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The Middle East as Seen Through Foreign Eyes

Twentieth and Twenty-First Centuries

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Odalisque and Slave Painted by Jean Auguste Dominique Ingres

Odalisque and Slave Painted by Jean Auguste Dominique Ingres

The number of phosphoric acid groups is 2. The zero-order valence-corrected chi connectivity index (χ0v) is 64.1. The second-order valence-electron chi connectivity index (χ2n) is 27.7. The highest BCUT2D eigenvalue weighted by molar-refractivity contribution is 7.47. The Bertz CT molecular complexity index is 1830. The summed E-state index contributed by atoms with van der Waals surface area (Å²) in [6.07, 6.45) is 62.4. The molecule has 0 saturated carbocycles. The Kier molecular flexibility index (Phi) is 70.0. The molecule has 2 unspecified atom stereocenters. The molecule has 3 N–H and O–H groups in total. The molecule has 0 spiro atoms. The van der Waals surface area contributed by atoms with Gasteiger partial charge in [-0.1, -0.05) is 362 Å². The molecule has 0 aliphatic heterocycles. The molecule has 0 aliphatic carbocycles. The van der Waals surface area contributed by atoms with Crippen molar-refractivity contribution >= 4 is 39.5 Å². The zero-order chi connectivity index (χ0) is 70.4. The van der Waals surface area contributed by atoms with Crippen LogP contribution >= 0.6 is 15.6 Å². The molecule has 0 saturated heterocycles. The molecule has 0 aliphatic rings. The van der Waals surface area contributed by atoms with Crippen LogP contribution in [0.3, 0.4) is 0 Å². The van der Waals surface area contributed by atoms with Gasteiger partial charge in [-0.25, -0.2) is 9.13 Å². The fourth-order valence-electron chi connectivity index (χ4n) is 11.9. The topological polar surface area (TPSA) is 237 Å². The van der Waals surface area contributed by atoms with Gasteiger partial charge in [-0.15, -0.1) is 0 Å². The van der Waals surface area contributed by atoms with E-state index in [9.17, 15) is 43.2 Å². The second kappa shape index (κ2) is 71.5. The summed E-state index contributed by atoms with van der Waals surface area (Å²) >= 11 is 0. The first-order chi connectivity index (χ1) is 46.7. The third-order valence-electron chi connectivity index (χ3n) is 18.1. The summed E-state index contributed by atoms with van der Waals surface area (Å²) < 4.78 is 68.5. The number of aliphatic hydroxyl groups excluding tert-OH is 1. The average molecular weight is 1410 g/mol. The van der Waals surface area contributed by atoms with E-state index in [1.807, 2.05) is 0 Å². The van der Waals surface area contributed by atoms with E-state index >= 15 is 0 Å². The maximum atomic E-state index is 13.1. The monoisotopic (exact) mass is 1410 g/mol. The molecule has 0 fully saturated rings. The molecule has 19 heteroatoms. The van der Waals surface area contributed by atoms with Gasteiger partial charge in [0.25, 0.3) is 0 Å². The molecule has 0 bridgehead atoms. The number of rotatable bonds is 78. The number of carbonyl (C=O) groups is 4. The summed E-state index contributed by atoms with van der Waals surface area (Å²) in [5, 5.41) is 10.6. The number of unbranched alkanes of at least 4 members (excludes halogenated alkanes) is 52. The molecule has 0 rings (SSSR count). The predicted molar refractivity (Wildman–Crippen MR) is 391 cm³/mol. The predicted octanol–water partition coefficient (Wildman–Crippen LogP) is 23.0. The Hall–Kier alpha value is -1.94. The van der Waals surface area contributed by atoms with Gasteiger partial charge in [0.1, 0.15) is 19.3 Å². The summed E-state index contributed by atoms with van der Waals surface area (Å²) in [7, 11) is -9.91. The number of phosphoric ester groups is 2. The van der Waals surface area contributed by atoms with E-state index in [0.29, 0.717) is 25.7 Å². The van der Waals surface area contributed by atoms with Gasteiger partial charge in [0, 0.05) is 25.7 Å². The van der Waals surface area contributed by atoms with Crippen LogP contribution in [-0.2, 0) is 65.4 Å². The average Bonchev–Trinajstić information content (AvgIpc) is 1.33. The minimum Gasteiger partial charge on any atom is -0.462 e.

Jean Auguste Dominique Ingres (d. 1867) was a French Neoclassical artist who painted historical scenes and portraits and was a prominent contributor to the nineteenth-century artistic movement known as Orientalism. One of his favorite artistic subjects was the odalisque, a female servant living in an Ottoman household. An odalisque served a wealthy man’s wives and concubines; she was of low social status, but she could improve her station by becoming a concubine herself. This painting dates to 1842; Ingres completed an earlier version of it in 1839, which lacks the landscape background. Its principal feature is the nude odalisque lounging on a bed while listening to music played by a eunuch. This image projects a popular nineteenth-century Western interpretation of Middle Eastern culture, and it arguably reveals more about the European imagination than it does about the social reality of a private Middle Eastern residence. Informed by a fascination with the private spaces accessible only to women, the body of the sequestered Middle Eastern woman becomes a site for exotic fantasy in European art and literature. Alongside the prurient curiosity reflected in Ingres’ painting is the still-prevalent Western discourse of moral indignation directed primarily at Muslim men for their sexual objectification of women and denial of women’s rights and autonomy.  

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